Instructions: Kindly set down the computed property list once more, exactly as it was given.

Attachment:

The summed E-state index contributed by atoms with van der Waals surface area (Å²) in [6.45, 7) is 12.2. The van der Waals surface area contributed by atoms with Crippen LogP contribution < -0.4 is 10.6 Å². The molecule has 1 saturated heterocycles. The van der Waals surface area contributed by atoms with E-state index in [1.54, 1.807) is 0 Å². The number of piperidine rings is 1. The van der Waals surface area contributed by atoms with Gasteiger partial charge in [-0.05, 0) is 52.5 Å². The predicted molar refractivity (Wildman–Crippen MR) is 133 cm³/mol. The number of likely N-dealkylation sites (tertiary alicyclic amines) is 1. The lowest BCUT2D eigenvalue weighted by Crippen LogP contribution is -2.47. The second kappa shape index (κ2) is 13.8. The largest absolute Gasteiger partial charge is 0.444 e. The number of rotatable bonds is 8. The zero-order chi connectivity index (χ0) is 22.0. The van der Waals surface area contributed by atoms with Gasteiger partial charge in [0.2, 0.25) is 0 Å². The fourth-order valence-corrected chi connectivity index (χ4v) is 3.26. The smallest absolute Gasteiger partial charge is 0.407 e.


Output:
The summed E-state index contributed by atoms with van der Waals surface area (Å²) in [6.45, 7) is 12.2. The van der Waals surface area contributed by atoms with Crippen LogP contribution < -0.4 is 10.6 Å². The molecule has 1 saturated heterocycles. The van der Waals surface area contributed by atoms with E-state index in [1.54, 1.807) is 0 Å². The number of piperidine rings is 1. The van der Waals surface area contributed by atoms with Gasteiger partial charge in [-0.05, 0) is 52.5 Å². The predicted molar refractivity (Wildman–Crippen MR) is 133 cm³/mol. The number of likely N-dealkylation sites (tertiary alicyclic amines) is 1. The lowest BCUT2D eigenvalue weighted by Crippen LogP contribution is -2.47. The second kappa shape index (κ2) is 13.8. The largest absolute Gasteiger partial charge is 0.444 e. The number of rotatable bonds is 8. The zero-order chi connectivity index (χ0) is 22.0. The van der Waals surface area contributed by atoms with Gasteiger partial charge in [0.2, 0.25) is 0 Å². The fourth-order valence-corrected chi connectivity index (χ4v) is 3.26. The smallest absolute Gasteiger partial charge is 0.407 e.